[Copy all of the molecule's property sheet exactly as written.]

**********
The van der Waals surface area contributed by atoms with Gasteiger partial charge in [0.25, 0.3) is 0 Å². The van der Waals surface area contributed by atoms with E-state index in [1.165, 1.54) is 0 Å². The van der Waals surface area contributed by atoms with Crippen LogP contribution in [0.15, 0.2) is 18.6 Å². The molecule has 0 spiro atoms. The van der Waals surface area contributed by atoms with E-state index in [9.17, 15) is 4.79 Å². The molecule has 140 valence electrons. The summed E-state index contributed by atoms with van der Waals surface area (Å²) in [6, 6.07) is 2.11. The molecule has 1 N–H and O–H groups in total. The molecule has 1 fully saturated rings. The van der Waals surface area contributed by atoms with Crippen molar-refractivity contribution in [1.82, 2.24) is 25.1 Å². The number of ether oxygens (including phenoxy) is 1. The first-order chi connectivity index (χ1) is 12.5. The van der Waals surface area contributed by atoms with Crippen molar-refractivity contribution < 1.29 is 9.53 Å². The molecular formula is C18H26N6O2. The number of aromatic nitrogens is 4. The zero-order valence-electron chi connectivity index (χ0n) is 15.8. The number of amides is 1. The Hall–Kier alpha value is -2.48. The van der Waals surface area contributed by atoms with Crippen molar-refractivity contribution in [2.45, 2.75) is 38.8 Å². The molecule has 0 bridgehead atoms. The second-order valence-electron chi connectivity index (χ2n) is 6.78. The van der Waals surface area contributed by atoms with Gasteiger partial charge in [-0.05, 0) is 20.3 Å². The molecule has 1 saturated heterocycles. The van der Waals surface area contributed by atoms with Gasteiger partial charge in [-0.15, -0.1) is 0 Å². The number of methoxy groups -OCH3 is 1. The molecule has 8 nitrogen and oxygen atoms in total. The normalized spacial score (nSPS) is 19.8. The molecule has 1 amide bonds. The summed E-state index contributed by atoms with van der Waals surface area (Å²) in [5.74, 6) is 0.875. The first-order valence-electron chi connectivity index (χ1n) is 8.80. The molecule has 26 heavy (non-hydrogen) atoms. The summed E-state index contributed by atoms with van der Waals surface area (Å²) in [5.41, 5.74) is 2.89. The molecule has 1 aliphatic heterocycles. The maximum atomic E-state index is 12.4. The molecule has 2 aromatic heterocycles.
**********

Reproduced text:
The van der Waals surface area contributed by atoms with Gasteiger partial charge in [0.25, 0.3) is 0 Å². The van der Waals surface area contributed by atoms with E-state index in [1.165, 1.54) is 0 Å². The van der Waals surface area contributed by atoms with Crippen LogP contribution in [0.15, 0.2) is 18.6 Å². The molecule has 0 spiro atoms. The van der Waals surface area contributed by atoms with E-state index in [9.17, 15) is 4.79 Å². The molecule has 140 valence electrons. The summed E-state index contributed by atoms with van der Waals surface area (Å²) in [6, 6.07) is 2.11. The molecule has 1 N–H and O–H groups in total. The molecule has 1 fully saturated rings. The van der Waals surface area contributed by atoms with Crippen molar-refractivity contribution in [1.82, 2.24) is 25.1 Å². The number of ether oxygens (including phenoxy) is 1. The first-order chi connectivity index (χ1) is 12.5. The van der Waals surface area contributed by atoms with Crippen molar-refractivity contribution < 1.29 is 9.53 Å². The molecular formula is C18H26N6O2. The number of aromatic nitrogens is 4. The zero-order valence-electron chi connectivity index (χ0n) is 15.8. The number of amides is 1. The Hall–Kier alpha value is -2.48. The van der Waals surface area contributed by atoms with Crippen molar-refractivity contribution in [2.45, 2.75) is 38.8 Å². The molecule has 0 bridgehead atoms. The second-order valence-electron chi connectivity index (χ2n) is 6.78. The van der Waals surface area contributed by atoms with Gasteiger partial charge in [-0.05, 0) is 20.3 Å². The molecule has 1 saturated heterocycles. The van der Waals surface area contributed by atoms with Gasteiger partial charge in [-0.15, -0.1) is 0 Å². The number of methoxy groups -OCH3 is 1. The molecule has 8 nitrogen and oxygen atoms in total. The normalized spacial score (nSPS) is 19.8. The molecule has 1 amide bonds. The summed E-state index contributed by atoms with van der Waals surface area (Å²) in [5.74, 6) is 0.875. The first-order valence-electron chi connectivity index (χ1n) is 8.80. The molecule has 26 heavy (non-hydrogen) atoms. The summed E-state index contributed by atoms with van der Waals surface area (Å²) in [5.41, 5.74) is 2.89. The molecule has 1 aliphatic heterocycles. The maximum atomic E-state index is 12.4. The molecule has 2 aromatic heterocycles.